The Omikron variant is spreading rapidly in Great Britain, which is why the government wants to reintroduce corona rules. But Johnson’s own party does not participate – also because of bad role models.
London – British Prime Minister Boris Johnson needs support from the opposition to survive politically. Dozens of MPs from his Conservative Party have already announced that they will vote in parliament against the stricter corona rules planned by Johnson.
Due to the rapid spread of the Omikron variant, the government wants, among other things, to expand the mask requirement and allow access to nightclubs and larger events only on presentation of a vaccination pass or negative tests. The largest opposition force, Labor, has signaled that it will vote for these measures – that would save Johnson’s majority.
Pressure on Johnson increases
The pressure on the prime minister has increased again since the weekend. The Sunday Mirror newspaper reported that Johnson personally – albeit virtually – attended a Christmas party on Downing Street a year ago during the Corona lockdown. The photos showed that neither the head of government, who apparently acted as the quiz master, nor his employees, who were next to him and dressed for Christmas, wore a mask. Johnson has repeatedly denied that there were Christmas parties on Downing Street. Only a few days ago, however, a video from the seat of government aroused considerable doubts about his statements.
For the prime minister, it will be “perhaps the most difficult week” of his term of office, which began in 2019, reported the PA news agency. The delicate vote in the House of Commons is just the beginning. The rebellious Tory MPs fear not only that tougher restrictions will stifle the recovery of the UK economy. Above all, they argue that the measures are difficult to implement when it appears that even government officials or Johnson himself do not obey the rules. According to the count of the conservative magazine “Spectator” – as of Monday afternoon – 77 of the 361 Tory MPs announced or indicated that they would vote against the government. Johnson has a majority of 79 votes in the House of Commons.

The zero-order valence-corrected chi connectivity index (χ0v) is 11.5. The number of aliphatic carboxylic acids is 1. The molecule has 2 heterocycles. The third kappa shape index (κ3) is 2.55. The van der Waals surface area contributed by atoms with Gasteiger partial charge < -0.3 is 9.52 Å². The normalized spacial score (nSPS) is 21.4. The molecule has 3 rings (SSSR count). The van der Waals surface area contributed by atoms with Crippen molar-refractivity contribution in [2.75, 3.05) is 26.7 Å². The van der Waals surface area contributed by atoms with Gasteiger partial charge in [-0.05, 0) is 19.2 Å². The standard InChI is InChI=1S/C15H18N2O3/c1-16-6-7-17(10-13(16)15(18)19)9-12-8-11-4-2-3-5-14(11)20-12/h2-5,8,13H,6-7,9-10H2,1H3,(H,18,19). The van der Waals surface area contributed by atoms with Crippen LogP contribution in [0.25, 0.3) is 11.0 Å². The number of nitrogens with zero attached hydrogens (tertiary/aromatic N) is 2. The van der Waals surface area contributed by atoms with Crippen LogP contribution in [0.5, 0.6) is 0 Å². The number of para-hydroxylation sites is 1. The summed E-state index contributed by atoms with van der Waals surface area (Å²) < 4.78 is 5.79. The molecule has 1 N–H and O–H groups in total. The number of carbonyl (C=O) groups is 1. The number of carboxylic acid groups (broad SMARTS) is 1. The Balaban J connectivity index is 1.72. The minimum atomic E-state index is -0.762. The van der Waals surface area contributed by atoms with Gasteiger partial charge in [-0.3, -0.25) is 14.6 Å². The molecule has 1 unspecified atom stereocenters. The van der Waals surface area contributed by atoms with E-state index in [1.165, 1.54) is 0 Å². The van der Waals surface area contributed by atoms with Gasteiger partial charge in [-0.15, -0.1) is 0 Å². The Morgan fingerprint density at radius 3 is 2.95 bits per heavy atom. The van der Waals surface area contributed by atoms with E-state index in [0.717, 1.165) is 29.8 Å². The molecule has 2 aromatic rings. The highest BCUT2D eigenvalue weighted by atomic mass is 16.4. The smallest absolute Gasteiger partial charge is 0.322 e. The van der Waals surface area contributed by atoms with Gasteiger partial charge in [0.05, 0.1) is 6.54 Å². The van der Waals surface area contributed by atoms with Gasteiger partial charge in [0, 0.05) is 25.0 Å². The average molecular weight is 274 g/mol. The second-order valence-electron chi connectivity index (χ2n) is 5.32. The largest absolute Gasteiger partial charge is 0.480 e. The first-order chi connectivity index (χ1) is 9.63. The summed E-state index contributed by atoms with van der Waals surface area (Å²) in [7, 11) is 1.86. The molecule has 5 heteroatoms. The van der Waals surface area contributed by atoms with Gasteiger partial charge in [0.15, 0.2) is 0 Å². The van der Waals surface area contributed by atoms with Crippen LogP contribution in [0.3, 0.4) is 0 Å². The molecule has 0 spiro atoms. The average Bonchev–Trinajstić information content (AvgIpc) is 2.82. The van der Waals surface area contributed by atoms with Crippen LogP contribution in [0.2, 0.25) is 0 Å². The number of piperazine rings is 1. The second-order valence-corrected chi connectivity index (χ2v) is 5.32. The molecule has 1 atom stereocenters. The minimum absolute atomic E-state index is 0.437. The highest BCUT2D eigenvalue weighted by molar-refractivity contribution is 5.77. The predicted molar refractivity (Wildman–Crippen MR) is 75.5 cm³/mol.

Omikron is expanding rapidly
Johnson and his health minister Sajid Javid again campaigned for trust on Monday. The so-called Plan B is proportionate and essential to public health, Johnson said. He had lifted the Corona rules in the largest British part of England in the summer. At that time he spoke of a “careful but irrevocable” way out of the crisis. But Omikron throws the premier through the bill, especially since it becomes clear that the much-praised vaccination program does not seem to be enough. At the weekend Johnson warned of the “tidal wave” Omikron. The variant is spreading rapidly in the country, so Johnson had to row back. Conservative hardliners resent that.
The opposition has also targeted Johnson. Meanwhile, the Labor Party is urging the Tories to withdraw their trust in the prime minister. “Boris Johnson is unfit to lead our country,” tweeted opposition leader Keir Starmer recently. Nevertheless, the Labor leader, who addressed the nation in a televised address on Monday evening, announced that he would vote for the government’s measures on Tuesday. He wants this to be understood as an act of reason. “Getting vaccinated, wearing masks and working from home will prevent infections,” the politician said in the evening on the BBC. It is a patriotic duty to do so and obey the rules.
However, Johnson faces other problems. The focus is on a by-election for a parliamentary mandate next Thursday. Incumbent Owen Paterson, a fellow party member of Johnson’s party, was forced to resign over his involvement in a lobbying scandal. Now the Conservative Party threatens to lose its seat in the Tory stronghold of North Shropshire in western England to the Liberal Democrats. dpa
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